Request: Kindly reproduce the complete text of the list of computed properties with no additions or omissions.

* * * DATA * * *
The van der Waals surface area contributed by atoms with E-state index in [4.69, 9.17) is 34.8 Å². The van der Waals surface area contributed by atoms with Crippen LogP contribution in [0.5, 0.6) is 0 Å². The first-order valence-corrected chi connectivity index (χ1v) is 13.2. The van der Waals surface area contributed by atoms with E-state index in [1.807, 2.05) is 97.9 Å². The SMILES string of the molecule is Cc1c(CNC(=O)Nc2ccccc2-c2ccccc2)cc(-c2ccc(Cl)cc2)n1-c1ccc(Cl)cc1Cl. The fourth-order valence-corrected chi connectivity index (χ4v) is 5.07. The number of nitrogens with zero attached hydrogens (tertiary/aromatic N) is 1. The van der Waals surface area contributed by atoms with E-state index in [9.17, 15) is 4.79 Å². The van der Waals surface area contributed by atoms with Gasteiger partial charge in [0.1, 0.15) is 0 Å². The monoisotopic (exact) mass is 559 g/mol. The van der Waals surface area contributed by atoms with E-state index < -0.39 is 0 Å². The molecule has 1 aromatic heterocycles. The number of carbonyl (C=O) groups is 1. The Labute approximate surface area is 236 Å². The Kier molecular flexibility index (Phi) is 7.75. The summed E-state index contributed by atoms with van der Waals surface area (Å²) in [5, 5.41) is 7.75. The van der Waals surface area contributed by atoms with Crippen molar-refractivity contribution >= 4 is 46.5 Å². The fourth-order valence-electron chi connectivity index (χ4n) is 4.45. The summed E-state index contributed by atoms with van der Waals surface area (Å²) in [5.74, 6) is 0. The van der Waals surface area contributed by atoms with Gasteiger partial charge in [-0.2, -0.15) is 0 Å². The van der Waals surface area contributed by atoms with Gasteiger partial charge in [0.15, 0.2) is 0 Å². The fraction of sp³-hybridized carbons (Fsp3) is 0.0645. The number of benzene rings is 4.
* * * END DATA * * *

The van der Waals surface area contributed by atoms with E-state index in [4.69, 9.17) is 34.8 Å². The van der Waals surface area contributed by atoms with Crippen LogP contribution in [0.5, 0.6) is 0 Å². The first-order valence-corrected chi connectivity index (χ1v) is 13.2. The van der Waals surface area contributed by atoms with E-state index in [1.807, 2.05) is 97.9 Å². The SMILES string of the molecule is Cc1c(CNC(=O)Nc2ccccc2-c2ccccc2)cc(-c2ccc(Cl)cc2)n1-c1ccc(Cl)cc1Cl. The fourth-order valence-corrected chi connectivity index (χ4v) is 5.07. The number of nitrogens with zero attached hydrogens (tertiary/aromatic N) is 1. The van der Waals surface area contributed by atoms with E-state index in [9.17, 15) is 4.79 Å². The van der Waals surface area contributed by atoms with Gasteiger partial charge in [0.1, 0.15) is 0 Å². The monoisotopic (exact) mass is 559 g/mol. The van der Waals surface area contributed by atoms with E-state index < -0.39 is 0 Å². The molecule has 1 aromatic heterocycles. The number of carbonyl (C=O) groups is 1. The Labute approximate surface area is 236 Å². The Kier molecular flexibility index (Phi) is 7.75. The summed E-state index contributed by atoms with van der Waals surface area (Å²) in [5, 5.41) is 7.75. The van der Waals surface area contributed by atoms with Crippen molar-refractivity contribution >= 4 is 46.5 Å². The fourth-order valence-electron chi connectivity index (χ4n) is 4.45. The summed E-state index contributed by atoms with van der Waals surface area (Å²) in [5.74, 6) is 0. The van der Waals surface area contributed by atoms with Gasteiger partial charge in [-0.2, -0.15) is 0 Å². The van der Waals surface area contributed by atoms with Gasteiger partial charge in [0.15, 0.2) is 0 Å². The fraction of sp³-hybridized carbons (Fsp3) is 0.0645. The number of benzene rings is 4.